But COVID-19 infections are decreasing in India after a peak in mid-September, with 61,390 new cases reported on average each day, according to a Reuters tally.

“Our mathematical model estimates that around 30% of the population is currently infected and it could go up to 50% by February,” Manindra Agrawal, a professor at the Indian Institute for Technology in Kanpur and a committee member, told Reuters.

The committee’s estimate for the current spread of the virus is much higher than the federal government’s serological surveys, which showed that only around 14 per cent of the population had been infected, as of September.

But Agrawal said serological surveys might not be able to get sampling absolutely correct because of the sheer size of the population that they were surveying.

Instead, the committee of virologists, scientists and other experts, whose report was made public on Sunday, has relied on a mathematical model.

“We have evolved a new model which explicitly takes into account unreported cases, so we can divide infected people into two categories – reported cases and infections that do not get reported,” Agrawal said.

The committee warned that their projections would not hold up if precautions were not followed, and cases could spike by up to 2.6 million infections in a single month if measures such as social distancing and wearing masks were ignored.

Experts have warned that infections could rise in India as the holiday season nears, with celebrations for the Hindu festivals of Durga Puja and Diwali due this month and in mid-November, respectively.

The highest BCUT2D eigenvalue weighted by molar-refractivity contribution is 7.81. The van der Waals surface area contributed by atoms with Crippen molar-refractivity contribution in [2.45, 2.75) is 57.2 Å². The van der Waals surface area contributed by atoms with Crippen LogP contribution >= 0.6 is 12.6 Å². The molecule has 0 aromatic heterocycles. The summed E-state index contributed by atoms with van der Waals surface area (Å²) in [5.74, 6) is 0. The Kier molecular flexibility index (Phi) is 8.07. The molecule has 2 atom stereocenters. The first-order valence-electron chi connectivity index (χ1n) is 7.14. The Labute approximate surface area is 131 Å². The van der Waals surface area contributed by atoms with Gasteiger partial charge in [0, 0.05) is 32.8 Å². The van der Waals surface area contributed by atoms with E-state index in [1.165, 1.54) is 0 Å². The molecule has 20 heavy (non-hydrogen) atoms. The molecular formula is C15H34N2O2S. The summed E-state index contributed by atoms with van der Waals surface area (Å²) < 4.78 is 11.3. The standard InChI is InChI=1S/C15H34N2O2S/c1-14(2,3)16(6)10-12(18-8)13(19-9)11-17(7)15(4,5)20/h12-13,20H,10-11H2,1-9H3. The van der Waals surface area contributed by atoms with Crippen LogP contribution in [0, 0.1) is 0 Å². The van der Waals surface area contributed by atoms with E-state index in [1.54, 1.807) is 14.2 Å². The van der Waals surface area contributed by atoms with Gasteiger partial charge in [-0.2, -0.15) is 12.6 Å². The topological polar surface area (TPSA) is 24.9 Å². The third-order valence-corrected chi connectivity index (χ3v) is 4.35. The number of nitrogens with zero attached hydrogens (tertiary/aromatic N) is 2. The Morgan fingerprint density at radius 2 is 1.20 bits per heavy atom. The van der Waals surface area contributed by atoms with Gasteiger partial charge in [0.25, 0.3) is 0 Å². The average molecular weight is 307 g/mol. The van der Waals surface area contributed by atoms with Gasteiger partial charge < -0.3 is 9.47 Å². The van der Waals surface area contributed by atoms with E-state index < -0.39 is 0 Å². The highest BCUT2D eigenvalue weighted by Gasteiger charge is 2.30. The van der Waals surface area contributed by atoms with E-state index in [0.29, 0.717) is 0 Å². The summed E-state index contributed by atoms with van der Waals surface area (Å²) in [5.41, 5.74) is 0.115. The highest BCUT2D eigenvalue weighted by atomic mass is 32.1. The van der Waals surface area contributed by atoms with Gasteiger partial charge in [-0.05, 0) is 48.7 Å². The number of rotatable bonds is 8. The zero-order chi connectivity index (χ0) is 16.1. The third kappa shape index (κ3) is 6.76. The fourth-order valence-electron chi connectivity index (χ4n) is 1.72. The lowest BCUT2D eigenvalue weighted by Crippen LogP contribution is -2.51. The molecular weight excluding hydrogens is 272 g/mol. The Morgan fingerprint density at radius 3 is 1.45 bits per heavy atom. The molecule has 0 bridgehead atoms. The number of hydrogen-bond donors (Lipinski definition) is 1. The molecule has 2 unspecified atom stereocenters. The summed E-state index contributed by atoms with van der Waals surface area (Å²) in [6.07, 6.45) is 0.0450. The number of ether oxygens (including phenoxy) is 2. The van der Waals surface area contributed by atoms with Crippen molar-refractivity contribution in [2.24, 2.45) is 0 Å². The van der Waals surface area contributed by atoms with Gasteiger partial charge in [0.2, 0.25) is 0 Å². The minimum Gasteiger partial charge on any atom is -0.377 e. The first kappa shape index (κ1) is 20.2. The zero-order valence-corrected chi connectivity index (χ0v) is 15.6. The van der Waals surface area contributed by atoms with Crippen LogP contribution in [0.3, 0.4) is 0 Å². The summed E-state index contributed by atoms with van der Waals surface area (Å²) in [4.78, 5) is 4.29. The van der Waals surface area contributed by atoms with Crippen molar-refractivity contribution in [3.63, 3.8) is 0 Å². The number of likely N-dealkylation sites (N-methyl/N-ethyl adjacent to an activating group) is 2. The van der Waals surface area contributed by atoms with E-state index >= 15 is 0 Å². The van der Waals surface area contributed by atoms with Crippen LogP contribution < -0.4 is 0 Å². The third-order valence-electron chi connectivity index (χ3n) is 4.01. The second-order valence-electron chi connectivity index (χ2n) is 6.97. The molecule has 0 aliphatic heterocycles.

Brexit brinkmanship: UK, EU tell each other to move on trade

LONDON/BRUSSELS (Reuters) – Britain and the European Union said on Monday the door was still open to a deal, calling on each other to compromise to find a way to protect billions of dollars of trade between the neighbours.

With just over two months before Britain ends a status quo transition arrangement with the EU, both sides are deadlocked over a way forward to try to secure a trade deal with neither wanting to move first to offer concessions.

A no-deal finale to the United Kingdom’s five-year Brexit crisis would disrupt the operations of manufacturers, retailers, farmers and nearly every other sector – just as the economic hit from the coronavirus pandemic worsens.

European Commission Vice President Maros Sefcovic repeated on Monday that the EU still wanted a trade deal with Britain but not “at any cost” after British Prime Minister Boris Johnson said on Friday there was no point in continuing talks.